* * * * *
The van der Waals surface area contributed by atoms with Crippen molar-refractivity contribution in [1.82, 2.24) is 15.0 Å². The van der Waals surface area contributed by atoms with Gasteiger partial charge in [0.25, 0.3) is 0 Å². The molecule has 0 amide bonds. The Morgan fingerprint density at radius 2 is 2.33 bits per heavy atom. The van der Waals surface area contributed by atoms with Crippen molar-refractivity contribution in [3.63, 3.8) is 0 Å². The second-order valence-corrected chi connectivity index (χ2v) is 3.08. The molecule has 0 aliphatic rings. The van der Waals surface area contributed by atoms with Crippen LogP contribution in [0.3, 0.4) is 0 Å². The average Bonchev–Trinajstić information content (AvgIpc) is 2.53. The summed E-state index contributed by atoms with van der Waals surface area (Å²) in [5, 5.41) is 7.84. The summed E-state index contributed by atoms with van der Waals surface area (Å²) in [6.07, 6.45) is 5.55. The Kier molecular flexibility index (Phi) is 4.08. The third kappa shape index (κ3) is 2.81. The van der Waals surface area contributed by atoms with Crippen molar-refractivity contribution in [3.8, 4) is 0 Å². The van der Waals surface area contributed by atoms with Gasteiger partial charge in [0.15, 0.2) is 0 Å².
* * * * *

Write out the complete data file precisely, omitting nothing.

The van der Waals surface area contributed by atoms with Crippen molar-refractivity contribution in [1.82, 2.24) is 15.0 Å². The van der Waals surface area contributed by atoms with Gasteiger partial charge in [0.25, 0.3) is 0 Å². The molecule has 0 amide bonds. The Morgan fingerprint density at radius 2 is 2.33 bits per heavy atom. The van der Waals surface area contributed by atoms with Crippen molar-refractivity contribution in [3.63, 3.8) is 0 Å². The second-order valence-corrected chi connectivity index (χ2v) is 3.08. The molecule has 0 aliphatic rings. The van der Waals surface area contributed by atoms with Crippen LogP contribution in [0.3, 0.4) is 0 Å². The average Bonchev–Trinajstić information content (AvgIpc) is 2.53. The summed E-state index contributed by atoms with van der Waals surface area (Å²) in [5, 5.41) is 7.84. The summed E-state index contributed by atoms with van der Waals surface area (Å²) in [6.07, 6.45) is 5.55. The Kier molecular flexibility index (Phi) is 4.08. The third kappa shape index (κ3) is 2.81. The van der Waals surface area contributed by atoms with Crippen molar-refractivity contribution in [3.8, 4) is 0 Å². The van der Waals surface area contributed by atoms with Gasteiger partial charge in [0.15, 0.2) is 0 Å².